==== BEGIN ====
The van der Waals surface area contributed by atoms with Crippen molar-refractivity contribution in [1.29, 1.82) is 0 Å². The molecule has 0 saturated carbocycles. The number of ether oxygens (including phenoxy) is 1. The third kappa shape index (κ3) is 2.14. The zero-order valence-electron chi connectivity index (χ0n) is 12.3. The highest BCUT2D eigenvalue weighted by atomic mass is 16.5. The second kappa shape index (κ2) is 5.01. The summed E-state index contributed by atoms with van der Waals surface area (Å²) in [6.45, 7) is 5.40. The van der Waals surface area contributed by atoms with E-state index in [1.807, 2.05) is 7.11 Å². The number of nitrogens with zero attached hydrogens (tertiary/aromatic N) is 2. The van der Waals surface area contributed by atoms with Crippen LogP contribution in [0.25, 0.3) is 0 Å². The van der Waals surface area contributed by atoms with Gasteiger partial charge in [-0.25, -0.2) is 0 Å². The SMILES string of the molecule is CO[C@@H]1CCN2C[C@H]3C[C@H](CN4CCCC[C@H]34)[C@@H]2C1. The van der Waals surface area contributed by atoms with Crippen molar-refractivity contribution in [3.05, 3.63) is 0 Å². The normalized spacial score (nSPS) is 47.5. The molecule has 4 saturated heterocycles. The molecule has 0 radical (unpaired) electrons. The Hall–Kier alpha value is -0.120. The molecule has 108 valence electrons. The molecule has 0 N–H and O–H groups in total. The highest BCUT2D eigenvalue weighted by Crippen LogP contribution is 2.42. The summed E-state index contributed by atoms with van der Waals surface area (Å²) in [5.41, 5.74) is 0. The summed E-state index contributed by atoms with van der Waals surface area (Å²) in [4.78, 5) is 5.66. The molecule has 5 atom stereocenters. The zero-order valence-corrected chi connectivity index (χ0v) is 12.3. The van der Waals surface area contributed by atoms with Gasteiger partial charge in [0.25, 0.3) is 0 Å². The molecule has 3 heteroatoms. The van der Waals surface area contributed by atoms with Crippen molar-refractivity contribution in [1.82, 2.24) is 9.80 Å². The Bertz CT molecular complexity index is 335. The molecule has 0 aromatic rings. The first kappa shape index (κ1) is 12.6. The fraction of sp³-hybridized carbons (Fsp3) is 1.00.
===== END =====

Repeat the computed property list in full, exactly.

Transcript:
The van der Waals surface area contributed by atoms with Crippen molar-refractivity contribution in [1.29, 1.82) is 0 Å². The molecule has 0 saturated carbocycles. The number of ether oxygens (including phenoxy) is 1. The third kappa shape index (κ3) is 2.14. The zero-order valence-electron chi connectivity index (χ0n) is 12.3. The highest BCUT2D eigenvalue weighted by atomic mass is 16.5. The second kappa shape index (κ2) is 5.01. The summed E-state index contributed by atoms with van der Waals surface area (Å²) in [6.45, 7) is 5.40. The van der Waals surface area contributed by atoms with E-state index in [1.807, 2.05) is 7.11 Å². The number of nitrogens with zero attached hydrogens (tertiary/aromatic N) is 2. The van der Waals surface area contributed by atoms with Crippen LogP contribution in [0.25, 0.3) is 0 Å². The van der Waals surface area contributed by atoms with Gasteiger partial charge in [-0.25, -0.2) is 0 Å². The SMILES string of the molecule is CO[C@@H]1CCN2C[C@H]3C[C@H](CN4CCCC[C@H]34)[C@@H]2C1. The van der Waals surface area contributed by atoms with Crippen molar-refractivity contribution in [3.05, 3.63) is 0 Å². The normalized spacial score (nSPS) is 47.5. The molecule has 4 saturated heterocycles. The molecule has 0 radical (unpaired) electrons. The Hall–Kier alpha value is -0.120. The molecule has 108 valence electrons. The molecule has 0 N–H and O–H groups in total. The highest BCUT2D eigenvalue weighted by Crippen LogP contribution is 2.42. The summed E-state index contributed by atoms with van der Waals surface area (Å²) in [5.41, 5.74) is 0. The summed E-state index contributed by atoms with van der Waals surface area (Å²) in [4.78, 5) is 5.66. The molecule has 5 atom stereocenters. The zero-order valence-corrected chi connectivity index (χ0v) is 12.3. The van der Waals surface area contributed by atoms with Gasteiger partial charge in [0.25, 0.3) is 0 Å². The molecule has 3 heteroatoms. The van der Waals surface area contributed by atoms with Crippen molar-refractivity contribution in [1.82, 2.24) is 9.80 Å². The Bertz CT molecular complexity index is 335. The molecule has 0 aromatic rings. The first kappa shape index (κ1) is 12.6. The fraction of sp³-hybridized carbons (Fsp3) is 1.00.